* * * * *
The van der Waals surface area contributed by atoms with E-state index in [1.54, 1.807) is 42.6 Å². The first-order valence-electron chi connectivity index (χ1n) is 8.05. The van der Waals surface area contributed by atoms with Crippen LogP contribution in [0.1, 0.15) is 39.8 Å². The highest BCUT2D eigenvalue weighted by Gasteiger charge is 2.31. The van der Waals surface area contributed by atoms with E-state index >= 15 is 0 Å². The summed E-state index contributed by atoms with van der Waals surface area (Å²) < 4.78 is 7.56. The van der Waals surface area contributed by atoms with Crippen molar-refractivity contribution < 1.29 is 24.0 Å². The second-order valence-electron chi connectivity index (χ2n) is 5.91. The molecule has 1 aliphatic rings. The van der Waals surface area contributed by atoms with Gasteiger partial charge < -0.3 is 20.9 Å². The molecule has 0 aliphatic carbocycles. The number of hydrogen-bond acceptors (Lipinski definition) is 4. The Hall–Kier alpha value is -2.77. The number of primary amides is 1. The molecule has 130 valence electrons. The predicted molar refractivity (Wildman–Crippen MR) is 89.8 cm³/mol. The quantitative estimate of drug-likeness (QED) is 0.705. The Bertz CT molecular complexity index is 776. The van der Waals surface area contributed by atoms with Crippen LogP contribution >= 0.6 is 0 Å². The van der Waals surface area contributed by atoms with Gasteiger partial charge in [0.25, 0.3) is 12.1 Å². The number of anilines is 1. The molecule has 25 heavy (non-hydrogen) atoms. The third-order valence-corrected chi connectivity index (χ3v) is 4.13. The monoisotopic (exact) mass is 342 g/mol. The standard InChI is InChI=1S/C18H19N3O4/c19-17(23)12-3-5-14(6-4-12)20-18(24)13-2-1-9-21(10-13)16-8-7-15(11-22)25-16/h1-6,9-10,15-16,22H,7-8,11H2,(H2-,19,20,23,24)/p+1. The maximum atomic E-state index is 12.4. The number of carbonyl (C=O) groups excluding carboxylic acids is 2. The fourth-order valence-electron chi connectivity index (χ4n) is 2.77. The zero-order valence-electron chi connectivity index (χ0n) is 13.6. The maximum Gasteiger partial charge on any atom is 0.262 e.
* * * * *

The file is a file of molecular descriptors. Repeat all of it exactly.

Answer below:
The van der Waals surface area contributed by atoms with E-state index in [1.54, 1.807) is 42.6 Å². The first-order valence-electron chi connectivity index (χ1n) is 8.05. The van der Waals surface area contributed by atoms with Crippen LogP contribution in [0.1, 0.15) is 39.8 Å². The highest BCUT2D eigenvalue weighted by Gasteiger charge is 2.31. The van der Waals surface area contributed by atoms with E-state index >= 15 is 0 Å². The summed E-state index contributed by atoms with van der Waals surface area (Å²) < 4.78 is 7.56. The van der Waals surface area contributed by atoms with Crippen molar-refractivity contribution < 1.29 is 24.0 Å². The second-order valence-electron chi connectivity index (χ2n) is 5.91. The molecule has 1 aliphatic rings. The van der Waals surface area contributed by atoms with Gasteiger partial charge < -0.3 is 20.9 Å². The molecule has 0 aliphatic carbocycles. The number of hydrogen-bond acceptors (Lipinski definition) is 4. The Hall–Kier alpha value is -2.77. The number of primary amides is 1. The molecule has 130 valence electrons. The predicted molar refractivity (Wildman–Crippen MR) is 89.8 cm³/mol. The quantitative estimate of drug-likeness (QED) is 0.705. The Bertz CT molecular complexity index is 776. The van der Waals surface area contributed by atoms with Crippen LogP contribution >= 0.6 is 0 Å². The van der Waals surface area contributed by atoms with Gasteiger partial charge in [0.25, 0.3) is 12.1 Å². The number of anilines is 1. The molecule has 25 heavy (non-hydrogen) atoms. The third-order valence-corrected chi connectivity index (χ3v) is 4.13. The monoisotopic (exact) mass is 342 g/mol. The standard InChI is InChI=1S/C18H19N3O4/c19-17(23)12-3-5-14(6-4-12)20-18(24)13-2-1-9-21(10-13)16-8-7-15(11-22)25-16/h1-6,9-10,15-16,22H,7-8,11H2,(H2-,19,20,23,24)/p+1. The maximum atomic E-state index is 12.4. The number of carbonyl (C=O) groups excluding carboxylic acids is 2. The fourth-order valence-electron chi connectivity index (χ4n) is 2.77. The zero-order valence-electron chi connectivity index (χ0n) is 13.6. The maximum Gasteiger partial charge on any atom is 0.262 e.